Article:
HC Deb 05 June 1905 vol 147 c693

To ask the Secretary of State for the Colonies whether any military expeditions have been recently sent into Southern Nigeria; and whether any complaints have been received from the natives with regard to the way in which the india-rubber industry is carried on, or that they are subjected to a system of forced labour.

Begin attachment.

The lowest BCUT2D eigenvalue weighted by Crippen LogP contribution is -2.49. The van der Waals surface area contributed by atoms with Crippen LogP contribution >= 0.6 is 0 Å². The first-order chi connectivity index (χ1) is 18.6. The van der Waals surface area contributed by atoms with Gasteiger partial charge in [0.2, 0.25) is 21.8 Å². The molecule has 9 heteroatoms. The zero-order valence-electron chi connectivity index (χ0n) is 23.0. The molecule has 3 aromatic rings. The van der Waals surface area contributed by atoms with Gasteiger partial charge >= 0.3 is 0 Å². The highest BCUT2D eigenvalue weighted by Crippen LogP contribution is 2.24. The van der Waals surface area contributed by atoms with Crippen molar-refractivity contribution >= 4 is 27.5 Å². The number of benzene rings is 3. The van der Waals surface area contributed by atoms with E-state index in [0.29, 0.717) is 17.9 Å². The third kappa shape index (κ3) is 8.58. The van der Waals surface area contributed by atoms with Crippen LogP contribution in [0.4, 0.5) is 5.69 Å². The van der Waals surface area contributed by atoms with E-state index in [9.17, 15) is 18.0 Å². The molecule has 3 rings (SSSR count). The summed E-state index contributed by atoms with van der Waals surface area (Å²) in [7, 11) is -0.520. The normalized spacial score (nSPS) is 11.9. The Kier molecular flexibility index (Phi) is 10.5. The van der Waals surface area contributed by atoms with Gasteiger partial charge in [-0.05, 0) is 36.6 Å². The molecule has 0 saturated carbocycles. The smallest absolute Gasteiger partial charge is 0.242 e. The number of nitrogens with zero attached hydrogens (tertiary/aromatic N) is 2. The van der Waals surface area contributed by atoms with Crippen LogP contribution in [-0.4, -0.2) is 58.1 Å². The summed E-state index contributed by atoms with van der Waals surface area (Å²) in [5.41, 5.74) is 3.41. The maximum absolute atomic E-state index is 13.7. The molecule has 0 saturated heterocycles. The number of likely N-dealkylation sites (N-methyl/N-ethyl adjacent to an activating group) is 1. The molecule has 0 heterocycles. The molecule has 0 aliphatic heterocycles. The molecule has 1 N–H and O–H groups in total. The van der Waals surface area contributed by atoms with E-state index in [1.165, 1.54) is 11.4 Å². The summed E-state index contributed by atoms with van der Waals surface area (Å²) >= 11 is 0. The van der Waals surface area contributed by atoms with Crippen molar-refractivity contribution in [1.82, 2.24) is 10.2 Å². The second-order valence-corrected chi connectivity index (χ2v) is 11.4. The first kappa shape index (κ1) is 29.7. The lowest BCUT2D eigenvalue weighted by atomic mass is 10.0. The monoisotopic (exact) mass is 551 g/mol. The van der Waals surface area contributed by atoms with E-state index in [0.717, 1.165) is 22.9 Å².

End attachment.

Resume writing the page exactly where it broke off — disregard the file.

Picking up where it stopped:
(Answered by Mr. Secretary Lyttelton.) No organised opposition to the administration of Southern Nigeria has been experienced since the Aro Expedition in 1901, and consequently there have not been since then any military expeditions in the protectorate. A series of patrols, consisting as a rule of small detachments of the Southern Nigeria Regiment with civilian officers attached, are sent through different parts of the country every year for the purpose of maintaining order, and the patrols have on some occasions met with opposition, but this has been of a purely local nature. No complaints have reached us from the natives of the protectorate as to the way in which the rubber industry is carried on, or that they are subjected to a system of forced labour. Under the Government regulations persons are prohibited from collecting rubber without a licence. Where the holder of a licence is other than a native of the district, he is required to pay a commuted royalty, half of which, in cases where the rubber is collected from native lands, goes to the natives and the other to the Government. Natives in receipt of such royalties are required to maintain nurseries for rearing rubber plants, but are not required to spend on such nurseries more than the amount received by them as royalties. Neither in this arrangement nor in any of the other regulations is there anything which can properly be described as forced labour.